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Public access to architectural plans

Hink

OH....IO
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If someone asks you for a set of plans for a building in your jurisdiction, do you give it to them? Do you make them request a public record?

Anything provided to us is a public record. Generally we don't make people go through the whole public record request stuff, because it is kinda just being an ass to do that.

Just wondering. I am looking for examples of a building we are looking to complete, and I sent a kind email and received what I would say is a pretty unreasonable response - that I have to contact the architect. I mean I am looking for the planning documents - site plan, general layout, etc. Am I being crazy here? Aren't these all public records?
 

Dan

Dear Leader
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Just wondering. I am looking for examples of a building we are looking to complete, and I sent a kind email and received what I would say is a pretty unreasonable response - that I have to contact the architect. I mean I am looking for the planning documents - site plan, general layout, etc. Am I being crazy here? Aren't these all public records?
They're in a murky zone, really. Building permit records should be public. However, architectural plans are copyrighted works of art. Some home plan companies sell "permit ready" versions of their plans for thousands of dollars. By getting a copy of the building permit, and the plans that go along with them, you're getting those plans for free.

I may be wrong, but understanding is that paying for permit ready plans gives you a license to build the building. If you have the plans, it's one thing. Having a reduced version could be considered "fair use" under US copyright law -- you're not trying to profit by possessing them. However, if you use them to build, without a license, you're violating copyright law.
 

Hink

OH....IO
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I get building plans I guess. Detail sheets, cut sheets, etc. I am talking about planning level documents. Site plans, general building layout, landscaping plans. Sure these were prepared by a professional, and sure they are probably copyrighted I guess, but I am not looking to build anything from them.

To break a copyright when it comes to house plans would be really tough. I think it would be almost impossible to do with commercial plans.

In Ohio at least, we have strong public records laws (which generally I support) that make all things I receive a record. It doesn't protect you because you made it. It means that anyone can ask for all the plans you submitted to me for permit. They can get the permit and the plan sets.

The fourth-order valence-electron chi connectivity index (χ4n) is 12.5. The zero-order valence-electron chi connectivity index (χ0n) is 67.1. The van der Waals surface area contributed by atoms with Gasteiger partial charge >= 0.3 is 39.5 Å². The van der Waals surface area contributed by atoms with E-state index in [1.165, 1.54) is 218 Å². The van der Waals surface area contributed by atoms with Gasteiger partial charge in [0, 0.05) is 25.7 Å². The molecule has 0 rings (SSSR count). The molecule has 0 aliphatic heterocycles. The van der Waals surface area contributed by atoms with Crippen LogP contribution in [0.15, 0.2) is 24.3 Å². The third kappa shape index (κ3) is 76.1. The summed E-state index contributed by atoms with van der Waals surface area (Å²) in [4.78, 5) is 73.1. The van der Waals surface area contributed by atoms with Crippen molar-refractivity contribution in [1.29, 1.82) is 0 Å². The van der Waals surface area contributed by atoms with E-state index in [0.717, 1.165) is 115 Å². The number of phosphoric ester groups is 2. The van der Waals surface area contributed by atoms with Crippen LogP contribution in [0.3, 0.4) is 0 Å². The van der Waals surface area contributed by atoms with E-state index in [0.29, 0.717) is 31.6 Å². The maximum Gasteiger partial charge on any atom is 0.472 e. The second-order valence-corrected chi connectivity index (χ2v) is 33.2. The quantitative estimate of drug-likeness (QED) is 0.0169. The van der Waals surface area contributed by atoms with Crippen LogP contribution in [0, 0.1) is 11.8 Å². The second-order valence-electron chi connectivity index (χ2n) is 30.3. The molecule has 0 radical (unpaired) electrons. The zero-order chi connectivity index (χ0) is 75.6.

I am really getting at the higher level though. The Planning Commission level. Where they are getting approvals for the building placement, size, scale, etc. These documents are generally put online and put in a public packet. Why wouldn't you just provide those to someone who is asking for them?
 

DVD

Cyburbian
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13,548
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I answered in the wrong thread, but we make people go through the records request process and we have sign offs on our site plans that allow reproduction. I can find the language if anyone needs it. Generally I just print out copies and let them do what they need. I'm not the one using it wrong.
 

dw914er

Cyburbian
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1,350
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Building plans are subject to the formal records request and also Architect authorization. Site plan and simple elevation sheets (as part of a plot plan/commission review) we provide without the records request, unless they are asking for a fullsize copy (which then incurs the cost to run our plotter).
 

arcplans

As Featured in "High Times"
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Building plans are subject to the formal records request and also Architect authorization. Site plan and simple elevation sheets (as part of a plot plan/commission review) we provide without the records request, unless they are asking for a fullsize copy (which then incurs the cost to run our plotter).
What he said.. to the "T".
 

mendelman

Unfrozen Caveman Planner
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We tell them they are review construction architectural plans in person, but can't take copies or sketch over the drawing.

This is the way to balance open records transparency, but not interfere with private copyright/intellectual property rights and also tell people they can contact the architect for permission to obtain the plans.
 
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